The South East Asia (SEA) market is prepared and ready. Over the past six months, a large number of fundraising moves have been reported for the region’s tech industry.
In the first quarter of this year, there was a total of $ 6 billion in funding, according to data from research firm PWC and Genesis Ventures.
The most recent round of funding was Singaporean start-up Carro, which raised US $ 360 million in funds from SoftBank and others. The funding allowed the company to pass the US $ 1 billion mark, giving it “unicorn” status.
If we were to refer to statistics for 2020, SEA transaction activity continues to be led by Singapore, followed by Indonesia, Thailand, Vietnam and the Philippines, Golden Gate Ventures (GGV) said.
“Exits usually refer to investors (angel investors and venture capitalists) leaving their investment in the company. This has traditionally been achieved either through Initial Public Offerings (IPOs) or commercial sales, ”explained Dr. Jeffrey Chi, Vice President, Asia, Vickers Venture Partners.
Experts say there are strong forecasts of SEA exits via IPOs, mergers or acquisitions for this year through 2024, supported by continued interest in the region and business maturation.
As Herston Powers, Managing Partner of 1982 Ventures Powers, says: “The market is ready now as global investors are starting to see opportunities in the region. The growing popularity of PSPC is ideally suited to South East Asia as a faster listing option, with a guaranteed price or valuation, and greater transaction certainty. “
Technological activity supported by the pandemic
Even though fundraising activity in 2020 was lower than 2019 due to a pandemic year, it remained resilient, Golden Gate Ventures said.
In fact, the pandemic has fueled a growing appetite for technology as the number of internet users continues to grow.
Southeast Asian startups raised $ 8.2 billion last year, according to Cento Ventures. 50% of the funding went to Grab, Gojek and Traveloka unicorns.
The late rounds and the entry of foreign institutional capital into the region have generated buzz for the SEA tech scene. Technological opportunities have also led to a boom in new startups.
“Covid-19 has been a catalyst for change. Many tech companies that have championed change have benefited from the pandemic because it has forced everyone to rethink the way we operate and lead our lives. Examples include video conferencing, e-commerce, and food delivery, ”Jeffrey said.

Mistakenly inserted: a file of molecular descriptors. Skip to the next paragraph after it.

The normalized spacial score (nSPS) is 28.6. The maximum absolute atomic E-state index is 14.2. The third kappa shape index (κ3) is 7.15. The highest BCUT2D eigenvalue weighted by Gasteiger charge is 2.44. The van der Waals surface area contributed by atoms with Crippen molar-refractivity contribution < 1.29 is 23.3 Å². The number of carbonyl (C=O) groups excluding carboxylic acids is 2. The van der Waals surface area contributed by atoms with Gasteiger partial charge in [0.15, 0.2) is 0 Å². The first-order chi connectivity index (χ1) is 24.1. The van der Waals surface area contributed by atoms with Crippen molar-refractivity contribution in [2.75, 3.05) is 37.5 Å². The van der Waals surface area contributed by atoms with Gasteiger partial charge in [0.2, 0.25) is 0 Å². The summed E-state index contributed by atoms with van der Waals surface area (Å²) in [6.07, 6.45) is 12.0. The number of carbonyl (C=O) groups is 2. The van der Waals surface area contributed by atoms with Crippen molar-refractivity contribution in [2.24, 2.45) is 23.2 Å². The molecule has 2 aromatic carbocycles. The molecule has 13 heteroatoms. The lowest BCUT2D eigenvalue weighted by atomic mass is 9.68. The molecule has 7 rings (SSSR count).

“Optimism about the path to recovery and confidence in growth and opportunities within the region fuel a strong appetite for mergers and acquisitions (M&A),” research firm EY said in a report. .
“With the wind in its sails and the anticipation of a rapid shift from resilience to recovery, more than half (56%) of Southeast Asian leaders say they are actively seeking to pursue mergers and acquisitions over the next 12 months – the highest since 2012, ”EY added.
Another contributor to the fundraising activity: increased interest in SEA thanks to success stories such as Sea Limited.
“Notable listings such as Sea’s New York Stock Exchange (NYSE) IPO in 2017 and its performance in the secondary market have dramatically increased interest in a NYSE listing among ‘new economy’ companies. Southeast Asia, ”GGV said.
Many of SEA’s unicorns have been ready for listing in recent years, but haven’t had the same institutional coverage from banks and investors as their peers in China, India and Latin America.
The venture capitalist stressed that the “right” time has come. International investors are hungry for “large-scale growth” investment opportunities, and Asia-Pacific is an obvious market.
Growth transaction pipeline
M&A and IPO activity is not without the fact that the SEA tech ecosystem has been building up over the past decade and is now maturing.
Many 10-year venture capital funds in Southeast Asia started between 2010 and 2015.
“There is a large pipeline of B and C series startups with the ability to raise capital faster,” GGV said. The VC estimates that approximately US $ 52 billion of venture capital has been invested in Southeast Asia over the past 10 years.